Recently , we developed a multiple view algorithm for vision-based landing of an unmanned aerial vehicle. Our algorithm is based on our recent results in multiple view geometry that exploit the rank deficiency of the so-called multiple view matrix. We show how the use of multiple views significantly improves motion and structure estimation. We compare our algorithm to our previous linear and nonlinear two-view algorithms using an actual flight test.
Furthermore, we have conducted vision-in-the-loop flight experiments and used the above vision system to successfully track a pitching landing deck which simulates the motion of a ship in 2 meter waves in 5 knot winds.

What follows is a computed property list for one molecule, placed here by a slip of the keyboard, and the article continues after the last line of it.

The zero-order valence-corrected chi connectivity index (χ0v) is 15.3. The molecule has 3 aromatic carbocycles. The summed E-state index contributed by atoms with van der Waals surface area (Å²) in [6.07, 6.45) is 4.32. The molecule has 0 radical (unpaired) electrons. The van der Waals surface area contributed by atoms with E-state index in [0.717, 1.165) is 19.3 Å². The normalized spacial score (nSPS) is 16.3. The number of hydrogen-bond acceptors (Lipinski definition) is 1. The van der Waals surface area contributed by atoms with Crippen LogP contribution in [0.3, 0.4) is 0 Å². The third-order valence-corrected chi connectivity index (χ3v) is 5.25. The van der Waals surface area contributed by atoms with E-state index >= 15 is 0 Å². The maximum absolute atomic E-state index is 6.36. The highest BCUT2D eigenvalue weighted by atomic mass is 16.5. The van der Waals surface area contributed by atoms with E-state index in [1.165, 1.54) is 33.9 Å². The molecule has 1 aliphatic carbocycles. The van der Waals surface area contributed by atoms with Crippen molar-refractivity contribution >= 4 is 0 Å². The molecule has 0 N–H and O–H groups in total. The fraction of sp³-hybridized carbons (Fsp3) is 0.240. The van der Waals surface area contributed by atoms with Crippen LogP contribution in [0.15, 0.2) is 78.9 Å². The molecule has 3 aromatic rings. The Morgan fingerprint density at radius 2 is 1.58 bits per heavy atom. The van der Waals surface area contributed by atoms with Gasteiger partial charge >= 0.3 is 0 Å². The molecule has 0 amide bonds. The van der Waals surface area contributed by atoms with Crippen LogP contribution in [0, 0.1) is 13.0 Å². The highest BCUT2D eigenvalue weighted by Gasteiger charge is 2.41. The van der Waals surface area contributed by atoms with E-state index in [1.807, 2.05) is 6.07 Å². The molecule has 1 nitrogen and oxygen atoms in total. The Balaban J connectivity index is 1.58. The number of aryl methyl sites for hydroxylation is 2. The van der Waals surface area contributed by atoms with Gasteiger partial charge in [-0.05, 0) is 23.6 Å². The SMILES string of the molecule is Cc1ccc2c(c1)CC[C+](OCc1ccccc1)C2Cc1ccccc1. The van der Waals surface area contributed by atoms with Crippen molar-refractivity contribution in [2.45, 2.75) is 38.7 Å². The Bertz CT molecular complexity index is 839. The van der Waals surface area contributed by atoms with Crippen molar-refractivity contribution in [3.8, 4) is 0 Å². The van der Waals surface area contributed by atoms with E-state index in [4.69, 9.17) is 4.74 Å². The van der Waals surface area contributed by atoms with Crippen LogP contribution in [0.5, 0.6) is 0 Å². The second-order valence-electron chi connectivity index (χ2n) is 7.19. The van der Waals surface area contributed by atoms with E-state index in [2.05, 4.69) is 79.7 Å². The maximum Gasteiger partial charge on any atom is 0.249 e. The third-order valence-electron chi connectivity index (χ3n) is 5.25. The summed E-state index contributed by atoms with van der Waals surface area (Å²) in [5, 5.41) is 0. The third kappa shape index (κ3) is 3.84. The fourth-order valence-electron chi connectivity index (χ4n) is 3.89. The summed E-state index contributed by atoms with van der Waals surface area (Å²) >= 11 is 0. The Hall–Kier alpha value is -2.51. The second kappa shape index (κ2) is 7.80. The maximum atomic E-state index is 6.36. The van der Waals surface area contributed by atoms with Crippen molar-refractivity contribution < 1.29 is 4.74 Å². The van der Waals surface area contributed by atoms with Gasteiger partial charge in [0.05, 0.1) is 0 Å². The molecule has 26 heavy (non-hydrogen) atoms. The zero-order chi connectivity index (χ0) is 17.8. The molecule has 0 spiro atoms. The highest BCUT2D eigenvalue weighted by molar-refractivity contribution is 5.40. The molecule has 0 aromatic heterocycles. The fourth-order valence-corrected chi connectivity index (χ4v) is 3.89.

Figure 1: Berkeley UAV test-bed with on-board vision system: Yamaha R-50 helicopter with pan/tilt camera and computer box hovering above a pitching landing platform
Figure 2: Berkeley UAV test-bed with on-board vision system: Yamaha R-50 helicopter tracking a pitching landing platform, foreground shows the camera view of landing target
Figure 3: Vision monitoring station
In , we present an algorithm for infinitesimal motion estimation from multiple central panoramic views. We first derive the optical flow equations for central panoramic cameras as a function of both pixel coordinates and back-projection rays. We then derive a rank constraint on the optical flows across many frames, which must lie in a six dimensional subspace of a higher-dimensional space. We then propose a factorization approach for recovering camera motion and scene structure.